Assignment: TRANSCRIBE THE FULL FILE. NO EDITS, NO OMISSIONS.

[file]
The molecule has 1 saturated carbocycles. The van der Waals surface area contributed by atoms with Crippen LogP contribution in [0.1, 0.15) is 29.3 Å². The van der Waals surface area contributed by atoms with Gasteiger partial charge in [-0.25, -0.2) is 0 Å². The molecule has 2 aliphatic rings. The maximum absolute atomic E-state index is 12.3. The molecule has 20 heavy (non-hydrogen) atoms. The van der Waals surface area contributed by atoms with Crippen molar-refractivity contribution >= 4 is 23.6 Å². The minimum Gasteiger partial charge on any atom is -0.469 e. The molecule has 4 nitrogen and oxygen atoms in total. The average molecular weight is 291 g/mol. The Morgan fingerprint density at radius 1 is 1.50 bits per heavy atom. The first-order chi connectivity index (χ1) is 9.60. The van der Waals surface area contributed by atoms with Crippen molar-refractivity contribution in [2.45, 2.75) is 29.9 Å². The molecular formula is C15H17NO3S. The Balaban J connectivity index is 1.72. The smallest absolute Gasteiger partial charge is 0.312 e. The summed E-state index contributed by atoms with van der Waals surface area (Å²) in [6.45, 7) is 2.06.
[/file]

The molecule has 1 saturated carbocycles. The van der Waals surface area contributed by atoms with Crippen LogP contribution in [0.1, 0.15) is 29.3 Å². The van der Waals surface area contributed by atoms with Gasteiger partial charge in [-0.25, -0.2) is 0 Å². The molecule has 2 aliphatic rings. The maximum absolute atomic E-state index is 12.3. The molecule has 20 heavy (non-hydrogen) atoms. The van der Waals surface area contributed by atoms with Crippen molar-refractivity contribution >= 4 is 23.6 Å². The minimum Gasteiger partial charge on any atom is -0.469 e. The molecule has 4 nitrogen and oxygen atoms in total. The average molecular weight is 291 g/mol. The Morgan fingerprint density at radius 1 is 1.50 bits per heavy atom. The first-order chi connectivity index (χ1) is 9.60. The van der Waals surface area contributed by atoms with Crippen molar-refractivity contribution in [2.45, 2.75) is 29.9 Å². The molecular formula is C15H17NO3S. The Balaban J connectivity index is 1.72. The smallest absolute Gasteiger partial charge is 0.312 e. The summed E-state index contributed by atoms with van der Waals surface area (Å²) in [6.45, 7) is 2.06.